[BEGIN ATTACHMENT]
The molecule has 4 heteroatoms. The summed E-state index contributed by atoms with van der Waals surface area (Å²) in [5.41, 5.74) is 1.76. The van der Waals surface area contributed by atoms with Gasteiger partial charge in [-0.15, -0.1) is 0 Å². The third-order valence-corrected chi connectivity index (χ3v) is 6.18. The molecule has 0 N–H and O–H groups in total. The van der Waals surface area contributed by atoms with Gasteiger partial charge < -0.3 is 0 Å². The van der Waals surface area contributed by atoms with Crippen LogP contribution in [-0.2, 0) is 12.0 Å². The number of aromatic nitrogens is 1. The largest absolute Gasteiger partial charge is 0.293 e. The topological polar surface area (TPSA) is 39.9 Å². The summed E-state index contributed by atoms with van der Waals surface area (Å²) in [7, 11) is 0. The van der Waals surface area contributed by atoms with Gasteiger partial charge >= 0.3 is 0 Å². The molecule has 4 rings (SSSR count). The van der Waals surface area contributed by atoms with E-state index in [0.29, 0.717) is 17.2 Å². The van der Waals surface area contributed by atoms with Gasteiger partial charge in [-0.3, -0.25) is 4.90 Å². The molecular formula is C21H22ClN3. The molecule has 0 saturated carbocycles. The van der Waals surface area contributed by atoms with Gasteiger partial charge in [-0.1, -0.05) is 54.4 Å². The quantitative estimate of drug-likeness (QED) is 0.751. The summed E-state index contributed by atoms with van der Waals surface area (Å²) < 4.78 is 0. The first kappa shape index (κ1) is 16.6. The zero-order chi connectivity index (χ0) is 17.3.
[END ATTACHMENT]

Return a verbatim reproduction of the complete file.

The molecule has 4 heteroatoms. The summed E-state index contributed by atoms with van der Waals surface area (Å²) in [5.41, 5.74) is 1.76. The van der Waals surface area contributed by atoms with Gasteiger partial charge in [-0.15, -0.1) is 0 Å². The third-order valence-corrected chi connectivity index (χ3v) is 6.18. The molecule has 0 N–H and O–H groups in total. The van der Waals surface area contributed by atoms with Gasteiger partial charge < -0.3 is 0 Å². The van der Waals surface area contributed by atoms with Crippen LogP contribution in [-0.2, 0) is 12.0 Å². The number of aromatic nitrogens is 1. The largest absolute Gasteiger partial charge is 0.293 e. The topological polar surface area (TPSA) is 39.9 Å². The summed E-state index contributed by atoms with van der Waals surface area (Å²) in [7, 11) is 0. The van der Waals surface area contributed by atoms with Gasteiger partial charge >= 0.3 is 0 Å². The molecule has 4 rings (SSSR count). The van der Waals surface area contributed by atoms with E-state index in [0.29, 0.717) is 17.2 Å². The van der Waals surface area contributed by atoms with Gasteiger partial charge in [-0.3, -0.25) is 4.90 Å². The molecular formula is C21H22ClN3. The molecule has 0 saturated carbocycles. The van der Waals surface area contributed by atoms with Gasteiger partial charge in [-0.1, -0.05) is 54.4 Å². The quantitative estimate of drug-likeness (QED) is 0.751. The summed E-state index contributed by atoms with van der Waals surface area (Å²) < 4.78 is 0. The first kappa shape index (κ1) is 16.6. The zero-order chi connectivity index (χ0) is 17.3.